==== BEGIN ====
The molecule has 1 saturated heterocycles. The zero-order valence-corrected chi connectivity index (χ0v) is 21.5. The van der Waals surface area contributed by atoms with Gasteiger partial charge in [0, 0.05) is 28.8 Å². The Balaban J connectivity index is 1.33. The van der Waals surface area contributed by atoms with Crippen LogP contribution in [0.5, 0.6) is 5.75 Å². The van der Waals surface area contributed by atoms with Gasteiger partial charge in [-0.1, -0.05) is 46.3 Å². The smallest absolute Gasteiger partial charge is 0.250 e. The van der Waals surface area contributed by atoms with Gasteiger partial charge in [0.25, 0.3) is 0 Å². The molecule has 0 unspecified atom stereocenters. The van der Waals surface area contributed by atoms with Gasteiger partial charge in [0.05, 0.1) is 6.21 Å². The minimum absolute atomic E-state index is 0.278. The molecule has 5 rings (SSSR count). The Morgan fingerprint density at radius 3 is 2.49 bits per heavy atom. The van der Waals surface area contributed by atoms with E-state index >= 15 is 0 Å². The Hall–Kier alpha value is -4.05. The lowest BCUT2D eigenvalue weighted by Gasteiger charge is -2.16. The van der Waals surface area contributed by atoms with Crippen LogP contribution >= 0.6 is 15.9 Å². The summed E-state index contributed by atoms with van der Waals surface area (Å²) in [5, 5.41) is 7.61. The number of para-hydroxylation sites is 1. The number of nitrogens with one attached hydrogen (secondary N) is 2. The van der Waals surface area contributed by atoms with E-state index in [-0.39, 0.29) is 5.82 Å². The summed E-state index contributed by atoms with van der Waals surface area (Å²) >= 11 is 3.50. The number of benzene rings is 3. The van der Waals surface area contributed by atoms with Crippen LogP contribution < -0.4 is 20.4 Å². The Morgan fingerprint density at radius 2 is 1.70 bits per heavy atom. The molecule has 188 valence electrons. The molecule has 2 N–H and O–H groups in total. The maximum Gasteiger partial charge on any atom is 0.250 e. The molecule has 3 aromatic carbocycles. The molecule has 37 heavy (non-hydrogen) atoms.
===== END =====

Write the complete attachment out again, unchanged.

The molecule has 1 saturated heterocycles. The zero-order valence-corrected chi connectivity index (χ0v) is 21.5. The van der Waals surface area contributed by atoms with Gasteiger partial charge in [0, 0.05) is 28.8 Å². The Balaban J connectivity index is 1.33. The van der Waals surface area contributed by atoms with Crippen LogP contribution in [0.5, 0.6) is 5.75 Å². The van der Waals surface area contributed by atoms with Gasteiger partial charge in [-0.1, -0.05) is 46.3 Å². The smallest absolute Gasteiger partial charge is 0.250 e. The van der Waals surface area contributed by atoms with Gasteiger partial charge in [0.25, 0.3) is 0 Å². The molecule has 0 unspecified atom stereocenters. The van der Waals surface area contributed by atoms with Gasteiger partial charge in [0.05, 0.1) is 6.21 Å². The minimum absolute atomic E-state index is 0.278. The molecule has 5 rings (SSSR count). The Morgan fingerprint density at radius 3 is 2.49 bits per heavy atom. The van der Waals surface area contributed by atoms with E-state index >= 15 is 0 Å². The Hall–Kier alpha value is -4.05. The lowest BCUT2D eigenvalue weighted by Gasteiger charge is -2.16. The van der Waals surface area contributed by atoms with Crippen LogP contribution >= 0.6 is 15.9 Å². The summed E-state index contributed by atoms with van der Waals surface area (Å²) in [5, 5.41) is 7.61. The number of para-hydroxylation sites is 1. The number of nitrogens with one attached hydrogen (secondary N) is 2. The van der Waals surface area contributed by atoms with E-state index in [-0.39, 0.29) is 5.82 Å². The summed E-state index contributed by atoms with van der Waals surface area (Å²) >= 11 is 3.50. The number of benzene rings is 3. The van der Waals surface area contributed by atoms with Crippen LogP contribution < -0.4 is 20.4 Å². The Morgan fingerprint density at radius 2 is 1.70 bits per heavy atom. The molecule has 188 valence electrons. The molecule has 2 N–H and O–H groups in total. The maximum Gasteiger partial charge on any atom is 0.250 e. The molecule has 3 aromatic carbocycles. The molecule has 37 heavy (non-hydrogen) atoms.